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WVU Extension hosts Small Farm Conference in Charleston to support state’s agricultural producers

Guest interacts with WVU Extension employees at the registration table at the WVU Extension Small Farm Conference.

Despite a growing demand for locally sourced foods, West Virginia’s small farm community still faces plenty of ongoing and new challenges. To continue supporting our state’s producers, the West Virginia University Extension Small Farm Center will host its annual West Virginia Small Farm Conference on Feb. 21-24, at the Charleston Coliseum and Convention Center in Charleston, West Virginia.

“Our small farms face trials and triumphs every year, but with effects of the pandemic and rising costs, the last few years have posed a lot of additional challenges as farmers tried to keep up with demands,” Lisa Jones, WVU Extension Small Farm Center program coordinator, said. “For 20 years, we’ve been providing opportunities for learning and building connections, and we are so excited to keep the tradition going and bring our state’s farming community back together this year.”

With a variety of classes available, attendees will learn how to adapt their enterprises to meet the rising demand for local foods. There also will be more traditional offerings to help small farmers increase the profitability of their operations, from vegetable production to value-added products.

“Farmers from West Virginia and beyond are invited to take advantage of this opportunity to participate in the conference and learn more about how they can run their operations more efficiently and profitably,” Jones added.

For adults, the cost of attendance is $100 per day on Thursday and Friday and $75 on Saturday. For students, the cost is $50 per day on Thursday and Friday and $38 on Saturday.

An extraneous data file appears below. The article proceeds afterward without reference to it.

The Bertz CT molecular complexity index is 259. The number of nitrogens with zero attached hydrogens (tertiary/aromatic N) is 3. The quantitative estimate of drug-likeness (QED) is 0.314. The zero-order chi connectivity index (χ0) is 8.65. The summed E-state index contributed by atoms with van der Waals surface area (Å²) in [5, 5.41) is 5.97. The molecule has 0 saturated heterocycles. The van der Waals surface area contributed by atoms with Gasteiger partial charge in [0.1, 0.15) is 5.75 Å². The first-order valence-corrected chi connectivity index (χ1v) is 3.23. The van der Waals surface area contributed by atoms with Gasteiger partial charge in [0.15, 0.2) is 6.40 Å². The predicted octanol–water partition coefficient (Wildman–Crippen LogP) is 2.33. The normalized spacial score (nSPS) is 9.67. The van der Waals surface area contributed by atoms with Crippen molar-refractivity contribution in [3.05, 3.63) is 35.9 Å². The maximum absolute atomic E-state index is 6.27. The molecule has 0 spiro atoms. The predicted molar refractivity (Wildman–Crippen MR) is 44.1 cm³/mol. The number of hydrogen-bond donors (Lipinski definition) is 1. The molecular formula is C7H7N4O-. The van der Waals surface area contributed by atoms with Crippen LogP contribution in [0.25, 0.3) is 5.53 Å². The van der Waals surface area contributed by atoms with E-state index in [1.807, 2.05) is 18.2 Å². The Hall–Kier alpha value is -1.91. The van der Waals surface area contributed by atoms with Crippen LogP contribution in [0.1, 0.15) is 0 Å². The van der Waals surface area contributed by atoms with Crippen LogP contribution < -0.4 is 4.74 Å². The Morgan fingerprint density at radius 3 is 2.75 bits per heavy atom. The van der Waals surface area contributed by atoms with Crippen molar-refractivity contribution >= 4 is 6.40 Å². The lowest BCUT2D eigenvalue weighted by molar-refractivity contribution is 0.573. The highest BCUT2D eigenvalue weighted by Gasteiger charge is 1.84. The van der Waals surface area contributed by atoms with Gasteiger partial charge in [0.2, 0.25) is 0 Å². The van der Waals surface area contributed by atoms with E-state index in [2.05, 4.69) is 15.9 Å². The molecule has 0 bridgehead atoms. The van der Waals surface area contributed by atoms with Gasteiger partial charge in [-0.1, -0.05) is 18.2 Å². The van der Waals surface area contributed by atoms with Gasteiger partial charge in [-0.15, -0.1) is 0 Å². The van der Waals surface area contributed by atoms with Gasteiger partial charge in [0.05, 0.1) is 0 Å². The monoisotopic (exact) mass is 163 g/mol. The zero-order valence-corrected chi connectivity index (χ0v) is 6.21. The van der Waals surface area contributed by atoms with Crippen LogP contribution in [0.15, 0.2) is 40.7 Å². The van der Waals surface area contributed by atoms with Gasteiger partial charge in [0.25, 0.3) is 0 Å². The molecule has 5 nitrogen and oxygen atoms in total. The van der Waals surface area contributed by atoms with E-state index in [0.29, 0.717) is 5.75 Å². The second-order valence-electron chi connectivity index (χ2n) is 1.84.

Youths are welcome to attend the conference with their family for a flat rate of $15 per child. Interactive learning activities will be available to youths of all ages, giving them a chance to have fun with agriculture, too.

At the start of the conference, a variety of specialized add-ons are available. On Wednesday, the Food Safety Modernization Act produce safety alliance grower training will be available at a cost of $100. Conference attendees also can participate in the inaugural Health and Farm Vitality Forum on Wednesday at no additional cost. On Thursday, attendees can opt to participate in the USDA Certified Organic track at a discounted cost of $50.

Registration information and other conference details be found at

The cost of attendance includes all conference meals, which are prepared with locally sourced ingredients from West Virginia farmers, further demonstrating the values at the heart of the conference.

This year’s conference trade show will be free and open to the public. Trade show exhibitors will be available on Thursday, Feb. 22 from 10 a.m.-5 p.m. and Friday, Feb. 23 from 9 a.m.-5 p.m.

The popular Winter Blues Farmers Market, a collaboration with the West Virginia Department of Agriculture, also takes place during the conference and is scheduled for Saturday, Feb. 24 from 1-6 p.m. The public is invited and encouraged to attend the Winter Blues Farmers Market. 

The conference also focuses on partnerships, not only from farmer to farmer, but also farmer to supplier and agriculture service provider. Many sponsors have helped make the conference possible, including the U.S. Department of Agriculture Natural Resource Conservation Service, West Virginia Department of Education, West Virginia Department of Agriculture, and the USDA Transition to Organic Partnership Program.



CONTACT: Hannah Booth
Assistant Director of Marketing & Communications
WVU Extension